Already boosted by DeSantis, Florida’s nursing homes want another favor — this one big

If a request from elder-care facilities is granted by Gov. Ron DeSantis, hospitals, nursing homes, assisted living facilities and other providers would be protected against negligence suits.
The 180-bed Atria Willow Wood in Fort Lauderdale.
The 180-bed Atria Willow Wood in Fort Lauderdale. [ Miami Herald ]
Published April 15, 2020|Updated April 16, 2020

The decades-long quest of Florida elder-care facilities to secure greater protections against negligence lawsuits may get a boost from the unlikeliest of events: a once-in-a-lifetime pandemic that is ravaging their residents.

A trade group for Florida’s nearly 700 nursing homes is asking Gov. Ron DeSantis to extend the state’s sovereign immunity provisions to the industry and other healthcare sectors during the course of the coronavirus pandemic. If the request is granted, hospitals, nursing homes, assisted living facilities and other providers would be protected against negligence suits.

DeSantis is already doing the industry a favor by refusing to name nursing homes and ALFs where positive tests have occurred. The Miami Herald, joined by a slew of other news organizations, has filed notice of intent to file a public records lawsuit over that refusal. DeSantis tried to block the suit by having his general counsel induce the Herald’s longtime law firm, which does considerable legal work for the state, to bow out. A new law firm had to be hired.

This additional move “would provide the necessary liability protection” health providers need to render care “without fear of reprisal for providing care to their patients during this difficult time,” wrote J. Emmett Reed, the Florida Health Care Association’s executive director, in an April 3 letter to DeSantis.

While Reed’s letter seeks protection for all health workers and facilities that treat patients with the coronavirus, the request is just the latest ratcheting up of a long campaign by the elder-care industry for protection against negligence suits.

In 2001, a task force appointed by then-Gov. Jeb Bush recommended a series of reforms that emerged as a compromise between the industry and resident groups and trial lawyers: Nursing home and assisted living facility operators wanted caps on lawsuit damages. Resident advocates wanted higher staffing ratios in an effort to improve care.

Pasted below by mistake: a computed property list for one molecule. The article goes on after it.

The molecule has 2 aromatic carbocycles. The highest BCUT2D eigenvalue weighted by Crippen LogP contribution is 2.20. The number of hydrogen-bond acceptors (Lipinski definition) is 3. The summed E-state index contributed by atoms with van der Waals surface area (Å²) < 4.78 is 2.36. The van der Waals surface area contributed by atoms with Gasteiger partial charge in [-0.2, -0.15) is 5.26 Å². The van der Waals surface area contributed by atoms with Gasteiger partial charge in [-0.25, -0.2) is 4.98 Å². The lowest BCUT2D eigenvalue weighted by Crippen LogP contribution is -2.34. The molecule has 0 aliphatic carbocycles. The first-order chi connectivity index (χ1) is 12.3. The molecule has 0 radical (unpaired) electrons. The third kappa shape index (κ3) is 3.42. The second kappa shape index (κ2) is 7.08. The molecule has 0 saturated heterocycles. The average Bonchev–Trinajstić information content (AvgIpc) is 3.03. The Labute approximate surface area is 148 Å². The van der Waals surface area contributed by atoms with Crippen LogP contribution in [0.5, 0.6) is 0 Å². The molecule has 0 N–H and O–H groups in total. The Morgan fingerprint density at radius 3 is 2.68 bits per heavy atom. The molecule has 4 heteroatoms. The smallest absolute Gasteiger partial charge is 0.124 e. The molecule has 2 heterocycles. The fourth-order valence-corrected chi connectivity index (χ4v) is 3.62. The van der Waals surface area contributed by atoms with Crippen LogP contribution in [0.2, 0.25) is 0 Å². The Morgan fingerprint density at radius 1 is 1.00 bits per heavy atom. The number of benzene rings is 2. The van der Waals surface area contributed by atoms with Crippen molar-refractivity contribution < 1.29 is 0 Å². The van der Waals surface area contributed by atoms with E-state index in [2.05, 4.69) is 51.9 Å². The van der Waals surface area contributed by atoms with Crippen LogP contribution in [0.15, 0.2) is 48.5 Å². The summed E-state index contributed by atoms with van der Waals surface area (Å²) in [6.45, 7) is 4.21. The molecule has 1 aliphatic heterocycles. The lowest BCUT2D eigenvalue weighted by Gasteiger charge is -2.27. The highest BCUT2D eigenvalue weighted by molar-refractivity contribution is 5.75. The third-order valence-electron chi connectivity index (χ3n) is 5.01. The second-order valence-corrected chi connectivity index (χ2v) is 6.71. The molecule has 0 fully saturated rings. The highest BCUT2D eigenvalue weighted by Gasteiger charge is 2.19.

Bush signed the legislation. The lawsuit caps were imposed. The higher staffing ratios never were enforced.

What industry leaders are seeking now, as the pandemic of COVID-19, the disease caused by the coronavirus, has ravaged congregate facilities across Florida, is the holy grail of the campaign.

“In the midst of this unprecedented crisis,” said the industry group’s spokeswoman, Kristen Knapp, providers “should be able to direct their skills and attention to helping individuals who need them, and not have to worry about being sued for making tough decisions while trying to comply with government directives.”

Leading Age Florida, a trade group for about 250 retirement homes and other elder-care facilities, also has asked DeSantis for lawsuit protection, calling the COVID-19 outbreak in Florida “unprecedented on many fronts.”

“Given Florida’s population, the state needs to avoid potentially crippling impacts to the healthcare system once the emergency passes,” the group’s president, Steve Bahmer, wrote in an April 10 letter to DeSantis. “Healthcare providers and healthcare professionals need the flexibility to provide creative and innovative services to save lives without the fear of damaging the organization’s ability to survive after the emergency is over.”

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The industry groups have not specified how the protections should be granted, except to say in Reed’s April 3 letter that it could involve “any existing or future federal or state orders, declarations or waivers.” A state of emergency declared by DeSantis on March 9 grants the governor extraordinary powers; it remains to be seen whether they include the right to suspend civil or criminal litigation.